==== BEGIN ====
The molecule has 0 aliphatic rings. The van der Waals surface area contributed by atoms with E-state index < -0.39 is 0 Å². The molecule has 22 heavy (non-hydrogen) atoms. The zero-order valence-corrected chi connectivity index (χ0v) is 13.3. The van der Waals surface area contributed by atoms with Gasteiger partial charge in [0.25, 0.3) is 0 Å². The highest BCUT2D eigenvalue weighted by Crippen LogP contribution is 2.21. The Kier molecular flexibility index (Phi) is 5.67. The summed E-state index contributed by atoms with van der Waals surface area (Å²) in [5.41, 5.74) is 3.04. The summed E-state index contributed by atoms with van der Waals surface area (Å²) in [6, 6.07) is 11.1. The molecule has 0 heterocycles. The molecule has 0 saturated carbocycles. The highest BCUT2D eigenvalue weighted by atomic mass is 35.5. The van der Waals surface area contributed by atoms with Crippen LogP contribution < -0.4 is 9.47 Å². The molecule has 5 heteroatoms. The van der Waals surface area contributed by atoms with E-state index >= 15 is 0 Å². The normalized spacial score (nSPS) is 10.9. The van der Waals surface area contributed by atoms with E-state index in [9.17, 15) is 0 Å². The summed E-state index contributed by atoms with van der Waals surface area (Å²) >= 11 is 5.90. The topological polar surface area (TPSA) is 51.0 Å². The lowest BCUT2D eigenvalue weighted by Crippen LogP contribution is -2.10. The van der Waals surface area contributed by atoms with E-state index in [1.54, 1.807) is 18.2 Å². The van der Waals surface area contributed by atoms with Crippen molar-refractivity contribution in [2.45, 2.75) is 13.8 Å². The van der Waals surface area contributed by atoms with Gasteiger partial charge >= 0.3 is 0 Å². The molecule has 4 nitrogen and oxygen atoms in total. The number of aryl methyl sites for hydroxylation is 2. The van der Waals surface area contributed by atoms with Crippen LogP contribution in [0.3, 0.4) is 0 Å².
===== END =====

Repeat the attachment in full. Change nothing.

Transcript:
The molecule has 0 aliphatic rings. The van der Waals surface area contributed by atoms with E-state index < -0.39 is 0 Å². The molecule has 22 heavy (non-hydrogen) atoms. The zero-order valence-corrected chi connectivity index (χ0v) is 13.3. The van der Waals surface area contributed by atoms with Gasteiger partial charge in [0.25, 0.3) is 0 Å². The highest BCUT2D eigenvalue weighted by Crippen LogP contribution is 2.21. The Kier molecular flexibility index (Phi) is 5.67. The summed E-state index contributed by atoms with van der Waals surface area (Å²) in [5.41, 5.74) is 3.04. The summed E-state index contributed by atoms with van der Waals surface area (Å²) in [6, 6.07) is 11.1. The molecule has 0 heterocycles. The molecule has 0 saturated carbocycles. The highest BCUT2D eigenvalue weighted by atomic mass is 35.5. The van der Waals surface area contributed by atoms with Crippen LogP contribution < -0.4 is 9.47 Å². The molecule has 5 heteroatoms. The van der Waals surface area contributed by atoms with E-state index >= 15 is 0 Å². The normalized spacial score (nSPS) is 10.9. The van der Waals surface area contributed by atoms with E-state index in [9.17, 15) is 0 Å². The summed E-state index contributed by atoms with van der Waals surface area (Å²) >= 11 is 5.90. The topological polar surface area (TPSA) is 51.0 Å². The lowest BCUT2D eigenvalue weighted by Crippen LogP contribution is -2.10. The van der Waals surface area contributed by atoms with E-state index in [1.54, 1.807) is 18.2 Å². The van der Waals surface area contributed by atoms with Crippen molar-refractivity contribution in [2.45, 2.75) is 13.8 Å². The van der Waals surface area contributed by atoms with Gasteiger partial charge >= 0.3 is 0 Å². The molecule has 4 nitrogen and oxygen atoms in total. The number of aryl methyl sites for hydroxylation is 2. The van der Waals surface area contributed by atoms with Crippen LogP contribution in [0.3, 0.4) is 0 Å².